Primo Levi and Auschwitz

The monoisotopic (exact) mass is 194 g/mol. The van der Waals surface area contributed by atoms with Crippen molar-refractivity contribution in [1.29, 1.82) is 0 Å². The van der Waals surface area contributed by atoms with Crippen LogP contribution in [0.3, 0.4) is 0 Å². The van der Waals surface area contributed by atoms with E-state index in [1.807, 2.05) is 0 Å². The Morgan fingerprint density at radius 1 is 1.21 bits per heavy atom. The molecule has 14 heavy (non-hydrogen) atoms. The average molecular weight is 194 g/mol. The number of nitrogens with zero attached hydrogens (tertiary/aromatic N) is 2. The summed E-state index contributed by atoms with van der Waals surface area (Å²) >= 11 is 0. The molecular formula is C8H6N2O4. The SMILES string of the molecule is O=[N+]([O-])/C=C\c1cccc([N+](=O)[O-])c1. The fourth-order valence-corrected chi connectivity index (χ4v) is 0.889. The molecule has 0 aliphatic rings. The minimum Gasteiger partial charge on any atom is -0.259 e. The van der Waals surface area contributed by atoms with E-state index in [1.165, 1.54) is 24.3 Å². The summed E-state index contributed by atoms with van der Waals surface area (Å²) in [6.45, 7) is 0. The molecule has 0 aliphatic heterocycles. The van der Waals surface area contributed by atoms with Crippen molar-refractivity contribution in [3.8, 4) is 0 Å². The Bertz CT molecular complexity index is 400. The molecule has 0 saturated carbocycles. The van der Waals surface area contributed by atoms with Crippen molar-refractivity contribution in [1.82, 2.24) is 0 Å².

CONCLUSION Primo Levi's apparent suicide on Saturday, April 11, 1987, just two days before the beginning of Passover, sent a shock wave through the Italian Jewish and literary communities. While close friends knew he had suffered bouts of depression over the winter, his death seemed nonethe- less to go against the underlying tenets of his books and even the very way in which he lived his life. Some friends still refuse to believe that it was a suicide at all, instead insisting that his five-floor fall down the stairwell of his apartment building was the result of a malore, faintness. Three weeks after Levi's death, his close friend and admirer for over forty years, Rita Levi Montalcini, railed against the speculations about his death from the pages of Panorama magazine. 1 Speaking from a position of authority as a friend of the family for over forty years, she wrote, "First of all, we all know that Primo Levi was absolutely against suicide." Morover, she continued, he was against even the notion of an "ethical suicide" tied to the memories of the Lager. Levi Montalcini, herself, like Levi, from Piedmontese Jewish family, does not believe that Levi's death was a suicide at all. Instead, she posits that, still weak from his recent operation and light-headed, he leaned over the railing outside his five-floor apartment and accidentally fell to his 82 Conclusion death. Levi, after all, she exclaims, was also a chemist: if he had wanted to kill himself, he knew much...
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